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Support has become an extremely powerful tool for women to express and communicate complex thoughts and emotions.

In places where freedom of expression is restricted, art becomes a means by which women’s voices can be amplified. In a country like Libya, gendered spaces hinder the ability of women to move freely in both the physical and the metaphorical sense. As men continue to occupy public spaces where conversations about the economy, politics and business often take place, women face barriers to integrate their voices into the public discourse. Thus, sociopolitical and socioeconomic affairs tend to have a male’s voice. 

However, the 2011 Arab uprising changed this dynamic as we began to see women take on roles that are often dominated by men. One significant transformation is seen in the arts, particularly by female artists. Political expression, for instance, often voiced by men, has and continues to be challenged by women’s voices through art. Today, we see women reclaiming their history, heritage, and culture, and demanding political change using intricate artistic expressions that historically would have subjected them to social and political harassment. 

Femininity is another important yet controversial topic for women to freely express in Libya. Women are taught that the female body must be veiled from the public eye, and ought to be confined to private spaces only. In such a social dynamic, women experience a deep sense of shame, accompanied with fear from societal disapproval, which in turn hinders their ability to raise their feminine voices. What I believe to be revolutionary is how women in Libya use art to transcend such gendered boundaries and express femininity in all of its complexity.

For example, a daring - by societal standards - and talented artist held an art exhibition in Tripoli featuring paintings of female bodies, calling it “Libyan Women”. Although this led to an unnecessary yet expected negative reaction by the general public, it has opened a path for conversations, even if they were uncomfortable. The issue here lies not only in society’s standards of modesty but also the politicization of the female body of a Libyan woman. Society’s gaze changes depending on the nation to which the body belongs. In this case, the expression of a “Libyan” female body becomes particularly offensive.  

Another young artist in Libya often uses some type of expression of a nude woman in her paintings. In a series of acrylic paintings, she draws herself during her academic journey in higher education. And what is so intriguing about her paintings in this series is the presence of a female body that would otherwise never be addressed nor discussed in a different setting. When asked about her paintings, she responded, “The women in my paintings are me. I am my paintings.” It is in this moment that one realizes how art has become an extremely powerful tool for women to express and communicate complex thoughts and emotions.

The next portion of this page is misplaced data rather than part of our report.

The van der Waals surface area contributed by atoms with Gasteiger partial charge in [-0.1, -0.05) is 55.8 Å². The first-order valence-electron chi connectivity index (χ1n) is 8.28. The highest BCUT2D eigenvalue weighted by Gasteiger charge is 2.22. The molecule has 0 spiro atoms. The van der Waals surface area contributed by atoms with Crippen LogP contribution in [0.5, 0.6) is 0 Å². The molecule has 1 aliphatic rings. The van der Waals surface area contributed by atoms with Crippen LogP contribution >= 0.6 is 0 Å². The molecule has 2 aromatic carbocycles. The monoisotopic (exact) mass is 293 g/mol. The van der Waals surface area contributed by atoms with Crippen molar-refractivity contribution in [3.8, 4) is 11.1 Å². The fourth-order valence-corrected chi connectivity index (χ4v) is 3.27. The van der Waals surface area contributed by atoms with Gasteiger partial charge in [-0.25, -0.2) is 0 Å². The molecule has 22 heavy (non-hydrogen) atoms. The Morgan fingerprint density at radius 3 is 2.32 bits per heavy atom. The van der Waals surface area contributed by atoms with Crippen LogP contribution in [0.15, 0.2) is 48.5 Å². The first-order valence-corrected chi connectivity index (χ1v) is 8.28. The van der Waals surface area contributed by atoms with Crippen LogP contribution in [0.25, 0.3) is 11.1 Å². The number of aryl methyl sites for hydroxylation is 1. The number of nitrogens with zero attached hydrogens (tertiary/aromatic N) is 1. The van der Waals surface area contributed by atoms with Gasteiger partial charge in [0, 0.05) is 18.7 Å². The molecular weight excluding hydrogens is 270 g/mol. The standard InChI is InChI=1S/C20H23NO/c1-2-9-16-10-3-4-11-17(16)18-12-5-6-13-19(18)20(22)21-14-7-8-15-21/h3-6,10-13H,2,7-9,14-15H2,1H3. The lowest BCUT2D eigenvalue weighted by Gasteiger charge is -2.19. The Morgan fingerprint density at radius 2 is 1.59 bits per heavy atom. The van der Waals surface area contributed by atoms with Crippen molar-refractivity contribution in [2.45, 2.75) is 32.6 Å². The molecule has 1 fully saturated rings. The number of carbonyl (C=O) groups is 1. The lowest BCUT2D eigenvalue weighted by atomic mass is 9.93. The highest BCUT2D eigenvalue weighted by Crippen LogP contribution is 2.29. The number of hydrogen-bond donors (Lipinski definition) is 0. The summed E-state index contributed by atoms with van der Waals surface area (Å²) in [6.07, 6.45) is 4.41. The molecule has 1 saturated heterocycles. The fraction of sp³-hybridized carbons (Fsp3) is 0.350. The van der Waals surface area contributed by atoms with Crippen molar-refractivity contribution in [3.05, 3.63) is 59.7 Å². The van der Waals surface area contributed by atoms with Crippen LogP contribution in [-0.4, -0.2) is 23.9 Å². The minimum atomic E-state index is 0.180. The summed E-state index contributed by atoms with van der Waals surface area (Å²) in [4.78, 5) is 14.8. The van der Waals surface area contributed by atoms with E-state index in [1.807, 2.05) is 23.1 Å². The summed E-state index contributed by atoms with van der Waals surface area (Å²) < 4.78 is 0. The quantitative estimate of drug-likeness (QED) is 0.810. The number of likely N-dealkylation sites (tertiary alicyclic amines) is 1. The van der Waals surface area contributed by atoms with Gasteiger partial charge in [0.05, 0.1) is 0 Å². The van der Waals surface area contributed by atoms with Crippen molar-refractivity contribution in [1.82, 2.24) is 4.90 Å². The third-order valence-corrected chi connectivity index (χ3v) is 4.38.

While women in Libya have used art to challenge stereotypes, provide political commentary, and express their often-veiled femininity, we still see young women artists afraid to reveal their identities to the public. Some artists would choose to hide their names and faces from their artwork, out of fear of becoming socially alienated. Today, I continue to meet artists who want their art to reach global levels but are still too afraid to share a photo of their face. 

It is vital to point out that women face these challenges all over the world. However, my experience as a Libyan woman who also runs an art social enterprise, permits me to only speak about the Libyan experience. It is my observation that women in Libya have contributed significantly to the arts scene, while at the same time used art as a medium to move in a country where movement is highly restrictive. 

About the Author

Shatha Sbeta

Shatha Sbeta

Founder of De-Orientalizing Art
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